Auxiliary Manufacturing Handmade Knives

Handmade tools for your pocket and home

Why I do this... or My dreams realized... or Cooking's fun but making knives is more fun

Michael Jarvis

My first knife was a buck 110, given to me by my father in preparation of my first hunting trip. I had already learned to shoot, cleaned my rifle, rolled up my bedroll, and now it was time to learn to sharpen my knife. I’ll never forget my dads old and chipped sharpening stone, but man did he make it work. In no time both his and my buck knives were razor sharp and ready to field dress my first deer. While I wouldn’t get my first deer that year my love of knives was born.

While my mother didn’t approve of my new found love of knives she accepted it as boys will be boys. Throughout my youth I collected whatever knives I could get my hands on, finally time went by and i was out of high school and already had plenty of restaurant experience under by belt, so it only made sense to further that by going to culinary school, where I truly began to hone my knife skills.

After a quite a few years of post school cooking, cheffing, and managing, I discovered the world of handmade custom knives and was immediately obsessed. I picked up a few here and there where I could, but that still didn’t scratch my knife itch. So I decided I’d look into how hard it would be make my own knife. I stumbled upon the biltsharp tutorial and learned a lot of the process, for that series.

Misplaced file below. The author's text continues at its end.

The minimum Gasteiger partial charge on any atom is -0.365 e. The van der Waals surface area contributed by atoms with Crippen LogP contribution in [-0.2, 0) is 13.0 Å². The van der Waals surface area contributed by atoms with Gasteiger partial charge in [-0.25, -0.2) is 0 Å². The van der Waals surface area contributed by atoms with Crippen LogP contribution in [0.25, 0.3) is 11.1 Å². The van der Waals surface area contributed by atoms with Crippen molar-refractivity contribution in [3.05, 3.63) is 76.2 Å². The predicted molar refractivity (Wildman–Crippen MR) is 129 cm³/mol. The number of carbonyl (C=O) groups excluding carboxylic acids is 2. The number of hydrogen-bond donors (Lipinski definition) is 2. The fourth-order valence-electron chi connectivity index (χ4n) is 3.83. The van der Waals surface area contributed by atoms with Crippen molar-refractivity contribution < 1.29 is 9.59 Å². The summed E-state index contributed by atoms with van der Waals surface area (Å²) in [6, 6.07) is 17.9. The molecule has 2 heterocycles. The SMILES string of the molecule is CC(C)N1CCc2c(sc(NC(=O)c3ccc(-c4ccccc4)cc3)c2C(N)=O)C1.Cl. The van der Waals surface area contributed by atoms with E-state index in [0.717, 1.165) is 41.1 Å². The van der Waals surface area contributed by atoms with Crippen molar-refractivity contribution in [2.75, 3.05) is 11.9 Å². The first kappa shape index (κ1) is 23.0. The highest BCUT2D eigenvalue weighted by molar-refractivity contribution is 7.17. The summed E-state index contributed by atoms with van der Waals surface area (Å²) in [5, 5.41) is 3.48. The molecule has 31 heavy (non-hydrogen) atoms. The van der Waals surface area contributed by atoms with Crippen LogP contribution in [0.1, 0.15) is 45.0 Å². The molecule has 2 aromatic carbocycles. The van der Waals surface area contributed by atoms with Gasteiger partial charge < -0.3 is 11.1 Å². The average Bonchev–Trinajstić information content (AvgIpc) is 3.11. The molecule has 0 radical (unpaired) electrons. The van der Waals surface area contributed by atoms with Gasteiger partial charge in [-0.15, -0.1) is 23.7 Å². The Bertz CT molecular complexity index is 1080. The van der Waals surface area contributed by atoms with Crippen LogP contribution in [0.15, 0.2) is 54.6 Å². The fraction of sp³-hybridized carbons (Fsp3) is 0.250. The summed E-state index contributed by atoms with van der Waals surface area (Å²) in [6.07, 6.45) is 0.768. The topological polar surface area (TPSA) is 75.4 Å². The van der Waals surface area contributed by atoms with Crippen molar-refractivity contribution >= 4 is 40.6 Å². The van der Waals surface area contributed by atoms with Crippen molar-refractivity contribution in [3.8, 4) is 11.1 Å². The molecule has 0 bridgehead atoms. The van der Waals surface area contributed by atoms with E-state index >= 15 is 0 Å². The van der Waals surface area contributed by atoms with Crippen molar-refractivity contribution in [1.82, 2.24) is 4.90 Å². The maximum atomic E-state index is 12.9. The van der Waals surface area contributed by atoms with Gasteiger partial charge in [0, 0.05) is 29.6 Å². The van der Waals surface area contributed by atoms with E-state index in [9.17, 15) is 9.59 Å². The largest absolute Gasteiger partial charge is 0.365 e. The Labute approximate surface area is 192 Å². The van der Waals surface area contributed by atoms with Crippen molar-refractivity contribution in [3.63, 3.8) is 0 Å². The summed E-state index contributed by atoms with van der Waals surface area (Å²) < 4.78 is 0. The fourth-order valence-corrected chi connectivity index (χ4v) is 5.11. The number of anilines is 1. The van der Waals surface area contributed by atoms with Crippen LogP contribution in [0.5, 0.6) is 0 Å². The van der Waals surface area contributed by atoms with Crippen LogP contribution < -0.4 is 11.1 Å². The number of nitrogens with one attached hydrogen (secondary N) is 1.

On my next day off I went straight to harbor freight and picked up a 1x30, I had already ordered a small piece of 1080 online and was ready to get grinding! Here I am on the front porch of my apartment grinding my first knife (a mini clever at that) on my little grinder. I had already built a brake drum forge, gotten some hardwood lump charcoal, and some old oil from the restaurant I was working at during the time, so I was ready to heat treat too.

Now my knife is ground and heat treated, although I had virtually no temperature control and used a trusty magnet on a stick to know when to quench, it turned out pretty ok, considering I had no idea what I was doing. I got it glued up as soon as I could with some un-stabilized poplar (have I mentioned I had no idea what I was doing?). Once shaped and sanded, I threw a very sloppy edge on it, then BOOM! My very first knife was born. It wasn’t pretty or very functional, but man I was happy and I knew I had to find a way to make this my life.